In recent years, Lidl, the hard-discounter supermarket, has done an excellent job of repositioning its brand perception in the Irish middle-class mindset.
The brand has successfully targeted affluent customers and continues to pull them away from soft discounters through a number of smart initiatives.
By championing organic foods and local produce, along with the addition of in-store bakeries and the release of a “deluxe” range of goods, Lidl has achieved substantial growth of its Irish grocery sector market share, particularly among “high social class” consumers.
Correspondingly, research undertaken by The Irish Times into grocery shopping habits of our traditionally middle-class readership shows a highly engaged audience for Lidl’s advertising. We tested reader reaction to 11 brochure format advertisements for Lidl via our representative reader panel.
Our research reveals average reader recall of 71% for this format of ad. Meanwhile, 46% of readers who see a Lidl brochure express purchase interest.
Publication last November in The Irish Times of a highly appealing Lidl “deluxe” range brochure (targeting the 2013 Christmas market) prompted us to undertake some “extra-value” research on behalf of the supermarket brand.
With the help of our business partner, RAM Panel, we devised a research plan: We would survey our reader panel to test initial purchase interest upon seeing the Lidl brochure, but revisit those “potential purchasers” a week later and see how many actually purchased something in Lidl.
We started out by sending our usual ad survey to readers, on the day the brochure appeared in the newspaper. As anticipated, results were typically strong: 68% of that day’s readers recalled the Lidl brochure, while a huge 56% of those who saw it expressed purchase interest.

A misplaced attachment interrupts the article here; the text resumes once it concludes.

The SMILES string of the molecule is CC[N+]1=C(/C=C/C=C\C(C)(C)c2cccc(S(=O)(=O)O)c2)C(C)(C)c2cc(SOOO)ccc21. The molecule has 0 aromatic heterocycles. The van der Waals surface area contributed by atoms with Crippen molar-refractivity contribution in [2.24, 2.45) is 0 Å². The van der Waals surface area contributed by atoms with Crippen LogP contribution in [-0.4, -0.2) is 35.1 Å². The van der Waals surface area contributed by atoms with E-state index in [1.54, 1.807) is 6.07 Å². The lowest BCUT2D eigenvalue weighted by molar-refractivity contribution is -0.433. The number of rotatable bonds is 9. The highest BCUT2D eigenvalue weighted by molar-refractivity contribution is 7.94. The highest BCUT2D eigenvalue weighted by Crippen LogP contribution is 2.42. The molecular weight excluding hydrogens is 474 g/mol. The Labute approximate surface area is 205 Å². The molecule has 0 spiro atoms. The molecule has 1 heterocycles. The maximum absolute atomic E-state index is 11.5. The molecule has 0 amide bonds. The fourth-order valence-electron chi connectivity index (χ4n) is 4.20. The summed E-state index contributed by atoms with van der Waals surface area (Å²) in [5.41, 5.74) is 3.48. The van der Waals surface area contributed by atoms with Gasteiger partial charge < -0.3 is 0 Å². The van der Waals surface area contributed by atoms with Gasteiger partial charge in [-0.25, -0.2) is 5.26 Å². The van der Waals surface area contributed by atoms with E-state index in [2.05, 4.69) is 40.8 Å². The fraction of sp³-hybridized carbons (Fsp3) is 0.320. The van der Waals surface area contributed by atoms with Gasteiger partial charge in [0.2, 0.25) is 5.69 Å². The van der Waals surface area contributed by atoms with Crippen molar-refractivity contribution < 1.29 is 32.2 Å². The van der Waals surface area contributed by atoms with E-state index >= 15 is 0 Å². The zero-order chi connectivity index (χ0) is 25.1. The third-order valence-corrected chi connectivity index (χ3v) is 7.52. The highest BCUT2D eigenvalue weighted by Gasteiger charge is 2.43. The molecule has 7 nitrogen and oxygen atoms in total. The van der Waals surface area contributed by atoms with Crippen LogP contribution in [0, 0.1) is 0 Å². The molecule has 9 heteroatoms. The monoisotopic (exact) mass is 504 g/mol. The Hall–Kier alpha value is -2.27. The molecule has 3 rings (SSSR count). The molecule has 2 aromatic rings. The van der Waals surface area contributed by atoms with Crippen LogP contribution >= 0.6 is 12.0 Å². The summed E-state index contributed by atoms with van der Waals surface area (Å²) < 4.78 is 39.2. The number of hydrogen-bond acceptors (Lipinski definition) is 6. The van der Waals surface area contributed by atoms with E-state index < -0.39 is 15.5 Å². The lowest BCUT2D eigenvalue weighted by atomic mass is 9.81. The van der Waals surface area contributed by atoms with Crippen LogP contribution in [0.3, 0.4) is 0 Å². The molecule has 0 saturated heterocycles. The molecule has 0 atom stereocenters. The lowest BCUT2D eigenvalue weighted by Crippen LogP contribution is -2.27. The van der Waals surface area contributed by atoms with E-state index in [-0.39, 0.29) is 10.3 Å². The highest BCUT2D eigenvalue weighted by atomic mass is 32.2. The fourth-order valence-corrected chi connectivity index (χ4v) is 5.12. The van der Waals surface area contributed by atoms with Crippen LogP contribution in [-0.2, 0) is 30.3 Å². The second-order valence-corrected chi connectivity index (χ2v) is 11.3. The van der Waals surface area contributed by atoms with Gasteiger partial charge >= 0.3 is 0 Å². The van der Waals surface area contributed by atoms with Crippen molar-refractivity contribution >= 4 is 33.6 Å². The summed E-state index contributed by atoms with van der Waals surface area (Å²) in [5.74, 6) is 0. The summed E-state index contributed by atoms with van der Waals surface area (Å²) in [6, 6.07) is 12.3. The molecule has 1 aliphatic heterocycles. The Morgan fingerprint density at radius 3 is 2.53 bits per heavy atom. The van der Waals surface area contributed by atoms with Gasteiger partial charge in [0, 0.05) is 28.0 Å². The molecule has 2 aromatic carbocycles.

One week after the initial ad survey, RAM created a “micro-panel” of our potential purchasers and sent a follow-up survey, inquiring whether readers had purchased anything since initially seeing the Lidl brochure.
Our results were very revealing: In the week that had elapsed since publication, 66% of our potential purchasers had actually visited Lidl. Weighted against our readership figures, this equates to nearly 90,000 people.
Sixty-two percent of those who visited a Lidl store had purchased a “deluxe” item or items they spotted in the brochure. Furthermore, 62% confirmed the brochure had indeed influenced them to shop at Lidl.
But the most valuable news we could bring back to Lidl was the revenue generated by the brochure. We asked readers to estimate how much they spent on their last visit. Forty-five percent of readers who had visited a Lidl store that week spent at least €50, resulting in revenue of nearly €2 million from those readers alone.
And the best news for us: Only a few days after our research findings were sent to the store by our sales representative, we secured further Lidl ad bookings for 2014.